As someone who has a possible interest working in media, and uses media everyday, knowing its laws are important.
The first amendment is clear to me already, and I had a godsend high school journalism teacher who made us understand our rights as student journalists. Of course that was three years ago, but the importance of the first amendment is clear.
The Freedom of Information Act (1966) and the later Electronic Freedom of Information Act (1996) both contribute to improved access to information. In 2008 the process was amended again so request processes could be done more easily.
Open meeting lays, or sunshine lays, requite “the public’s business to be conducted in public.” (445) Understandably, not everything is the business of the public, so can be kept private.
Since I understand invasion of privacy laws, copyright laws and other parts of this chapter, I’m going to focus in on something else specifically in this chapter.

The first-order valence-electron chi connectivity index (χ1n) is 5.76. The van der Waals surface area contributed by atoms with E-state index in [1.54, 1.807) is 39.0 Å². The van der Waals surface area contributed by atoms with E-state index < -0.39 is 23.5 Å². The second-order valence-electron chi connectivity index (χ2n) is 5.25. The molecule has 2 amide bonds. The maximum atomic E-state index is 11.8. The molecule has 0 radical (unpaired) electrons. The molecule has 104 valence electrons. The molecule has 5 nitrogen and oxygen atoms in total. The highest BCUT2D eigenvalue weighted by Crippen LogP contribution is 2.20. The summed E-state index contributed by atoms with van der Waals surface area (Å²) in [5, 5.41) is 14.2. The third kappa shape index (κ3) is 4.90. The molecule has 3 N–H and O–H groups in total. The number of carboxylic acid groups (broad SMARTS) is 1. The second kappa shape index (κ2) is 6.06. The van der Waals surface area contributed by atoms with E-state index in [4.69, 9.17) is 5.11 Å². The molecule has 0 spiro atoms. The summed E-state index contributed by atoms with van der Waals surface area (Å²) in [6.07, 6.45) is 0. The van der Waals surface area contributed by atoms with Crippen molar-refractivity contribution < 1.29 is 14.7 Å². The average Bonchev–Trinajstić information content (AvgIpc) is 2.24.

People are obsessed with reputation, and reasonably so. Libel’s strict punishment and rejection in the world of journalism reflects this concern. The example used in the textbook News: Reporting and Writing helps to further define attacks of hatred, contempt or ridicule versus just nasty comments. If anything was considered false, the trial would have ended there on basis of libel.
“Truth is the best defense against libel.” (446)
There are a few politicians, and people in general, who probably need to read this line more than others. It’s the reporter’s job to know what the truth is in order to properly line it up with how a person is presenting themselves to the public. To make sure this happens reporters have something called qualified privilege, which allows them to report anything anyone has said regardless of their privilege status or position without fear of being sued for libel.
The actual malice test protects journalists who print libel unknowingly, since leads can be misleading and there is always room for error. If the intent was not purposefully harmful, then it was not meant.